House prices should fall next year - Westpac

As mortgage rates rise, Westpac economists expect to see a substantial slowing in house price growth over the coming months, turning to modest price declines by the second half of next year.

Even then, the recent rate of increase has been so dramatic that, on Westpac’s forecasts, it could take a few years just to get house prices back to where they were at the start of this year.

In the bank’s latest Weekly Economic Commentary acting chief economist Michael Gordan says higher interest rates will have major implications for the housing market.

“We have long used a ‘user cost’ approach to explain the general trend in house prices," he said.

“The key insight is that interest rates, rather than supply issues, are by far the most important driver of changes in house prices,” he says. “Notably, in RBNZ governor Adrian Orr’s speech on housing last week, the analysis behind it also adopted this user cost approach.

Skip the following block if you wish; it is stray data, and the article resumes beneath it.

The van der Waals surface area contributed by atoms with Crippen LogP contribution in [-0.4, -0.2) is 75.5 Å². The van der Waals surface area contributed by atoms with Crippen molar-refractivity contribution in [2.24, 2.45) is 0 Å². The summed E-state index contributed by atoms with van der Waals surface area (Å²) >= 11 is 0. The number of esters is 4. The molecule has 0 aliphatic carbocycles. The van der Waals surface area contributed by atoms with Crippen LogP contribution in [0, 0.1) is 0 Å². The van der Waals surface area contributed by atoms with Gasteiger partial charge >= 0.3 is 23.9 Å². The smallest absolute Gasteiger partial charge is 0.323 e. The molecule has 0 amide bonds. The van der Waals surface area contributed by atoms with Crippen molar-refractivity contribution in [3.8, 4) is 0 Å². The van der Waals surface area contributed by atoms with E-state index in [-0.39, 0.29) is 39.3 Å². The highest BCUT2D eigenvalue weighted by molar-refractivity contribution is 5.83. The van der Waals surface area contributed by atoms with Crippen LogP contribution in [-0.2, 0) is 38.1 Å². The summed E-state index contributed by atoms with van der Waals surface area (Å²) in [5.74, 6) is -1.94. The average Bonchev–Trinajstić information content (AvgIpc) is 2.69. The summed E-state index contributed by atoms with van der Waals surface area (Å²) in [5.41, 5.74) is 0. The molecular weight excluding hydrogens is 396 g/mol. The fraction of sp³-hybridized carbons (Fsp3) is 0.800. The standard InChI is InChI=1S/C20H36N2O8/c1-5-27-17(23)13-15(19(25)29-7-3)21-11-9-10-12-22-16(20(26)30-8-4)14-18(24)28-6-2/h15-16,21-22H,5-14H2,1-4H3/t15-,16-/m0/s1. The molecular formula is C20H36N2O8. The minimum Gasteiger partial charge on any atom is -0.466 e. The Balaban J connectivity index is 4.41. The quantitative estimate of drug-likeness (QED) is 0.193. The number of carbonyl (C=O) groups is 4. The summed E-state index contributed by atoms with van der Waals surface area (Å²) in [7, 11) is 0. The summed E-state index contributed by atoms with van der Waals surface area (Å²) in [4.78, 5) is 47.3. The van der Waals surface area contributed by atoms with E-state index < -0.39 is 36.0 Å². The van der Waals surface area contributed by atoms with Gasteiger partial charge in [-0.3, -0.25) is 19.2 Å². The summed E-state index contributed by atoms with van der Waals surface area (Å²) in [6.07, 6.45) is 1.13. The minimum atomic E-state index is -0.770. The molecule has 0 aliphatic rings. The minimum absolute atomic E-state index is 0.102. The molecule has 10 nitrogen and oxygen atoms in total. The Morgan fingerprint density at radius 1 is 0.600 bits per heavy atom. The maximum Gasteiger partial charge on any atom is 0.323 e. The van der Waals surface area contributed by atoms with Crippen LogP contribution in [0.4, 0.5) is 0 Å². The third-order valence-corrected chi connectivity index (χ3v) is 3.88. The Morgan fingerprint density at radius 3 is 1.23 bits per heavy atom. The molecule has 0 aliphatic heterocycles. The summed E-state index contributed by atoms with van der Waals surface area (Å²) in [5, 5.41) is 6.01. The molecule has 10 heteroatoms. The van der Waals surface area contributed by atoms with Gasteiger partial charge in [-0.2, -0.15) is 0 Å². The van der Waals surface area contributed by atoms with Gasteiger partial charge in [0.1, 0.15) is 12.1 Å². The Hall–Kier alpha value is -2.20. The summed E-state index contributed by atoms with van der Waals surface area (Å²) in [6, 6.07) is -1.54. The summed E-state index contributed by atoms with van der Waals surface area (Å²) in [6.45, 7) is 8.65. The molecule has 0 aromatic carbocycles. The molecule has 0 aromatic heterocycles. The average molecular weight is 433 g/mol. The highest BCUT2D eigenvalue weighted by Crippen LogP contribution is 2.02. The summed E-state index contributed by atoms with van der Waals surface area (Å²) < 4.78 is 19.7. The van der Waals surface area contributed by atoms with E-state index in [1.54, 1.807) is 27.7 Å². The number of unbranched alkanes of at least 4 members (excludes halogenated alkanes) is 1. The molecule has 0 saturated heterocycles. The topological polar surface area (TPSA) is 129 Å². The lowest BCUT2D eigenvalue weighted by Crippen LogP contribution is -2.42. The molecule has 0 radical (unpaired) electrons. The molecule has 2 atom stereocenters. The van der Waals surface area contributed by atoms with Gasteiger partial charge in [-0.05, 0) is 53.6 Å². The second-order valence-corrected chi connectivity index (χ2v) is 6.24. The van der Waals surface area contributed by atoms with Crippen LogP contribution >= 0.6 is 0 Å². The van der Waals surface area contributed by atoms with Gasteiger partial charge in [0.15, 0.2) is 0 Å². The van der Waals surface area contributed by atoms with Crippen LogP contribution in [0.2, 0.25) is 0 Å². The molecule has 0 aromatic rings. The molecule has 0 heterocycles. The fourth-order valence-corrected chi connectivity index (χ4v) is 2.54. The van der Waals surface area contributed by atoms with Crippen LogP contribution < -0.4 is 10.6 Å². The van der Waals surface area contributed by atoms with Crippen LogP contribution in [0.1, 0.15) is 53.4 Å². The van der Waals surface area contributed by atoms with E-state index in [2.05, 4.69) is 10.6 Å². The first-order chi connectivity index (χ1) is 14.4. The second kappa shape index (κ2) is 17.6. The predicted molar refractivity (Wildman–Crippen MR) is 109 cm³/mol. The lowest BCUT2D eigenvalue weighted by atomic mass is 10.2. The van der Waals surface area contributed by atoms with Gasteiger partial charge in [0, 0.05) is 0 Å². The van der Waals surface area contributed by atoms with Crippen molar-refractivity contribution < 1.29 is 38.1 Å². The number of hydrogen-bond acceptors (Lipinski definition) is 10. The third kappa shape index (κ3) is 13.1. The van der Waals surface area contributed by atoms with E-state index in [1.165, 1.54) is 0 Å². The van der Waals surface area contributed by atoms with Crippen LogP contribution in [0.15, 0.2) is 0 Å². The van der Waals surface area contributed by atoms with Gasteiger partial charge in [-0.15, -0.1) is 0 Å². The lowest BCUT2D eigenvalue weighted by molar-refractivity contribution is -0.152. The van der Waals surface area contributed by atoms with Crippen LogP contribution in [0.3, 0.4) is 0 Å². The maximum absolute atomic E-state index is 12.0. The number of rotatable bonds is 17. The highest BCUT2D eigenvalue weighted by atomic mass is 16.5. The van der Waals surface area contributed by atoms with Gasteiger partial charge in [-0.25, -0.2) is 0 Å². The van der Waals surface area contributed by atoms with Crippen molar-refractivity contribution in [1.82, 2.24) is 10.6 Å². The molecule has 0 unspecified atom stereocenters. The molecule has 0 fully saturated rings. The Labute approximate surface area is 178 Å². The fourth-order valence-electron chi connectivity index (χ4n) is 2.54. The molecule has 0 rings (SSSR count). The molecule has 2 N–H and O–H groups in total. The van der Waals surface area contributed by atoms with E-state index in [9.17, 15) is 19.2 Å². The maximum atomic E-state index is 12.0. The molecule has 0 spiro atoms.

“It’s important to note the upswing in mortgage rates is already well advanced,” says Gordon. “While most forecasters – and the RBNZ’s most recent published projections back in August – suggest a peak in the cash rate of about 2%, wholesale interest rates are already consistent with a peak closer to 3% and we expect the central bank to increase the OCR to reach that peak by mid-2023.”

Gordon says wholesale interest rates have in turn been reflected in the sharp rise in mortgage rates over recent weeks. The shorter-term fixed mortgage rates, which are generally the most popular, have risen by more than a percentage point from their lows in July.

“Consequently, even if we’re correct that the cash rate will peak at 3%, a two-year fixed mortgage rate is already closer to its peak than its trough for this cycle.”

Based on these OCR forecasts, Westpac thinks there is value in extending fixed-rate terms as far out as three years. Longer terms (out to five years) don’t offer additional value, though they may be suitable for borrowers who value more certainty in their repayments.

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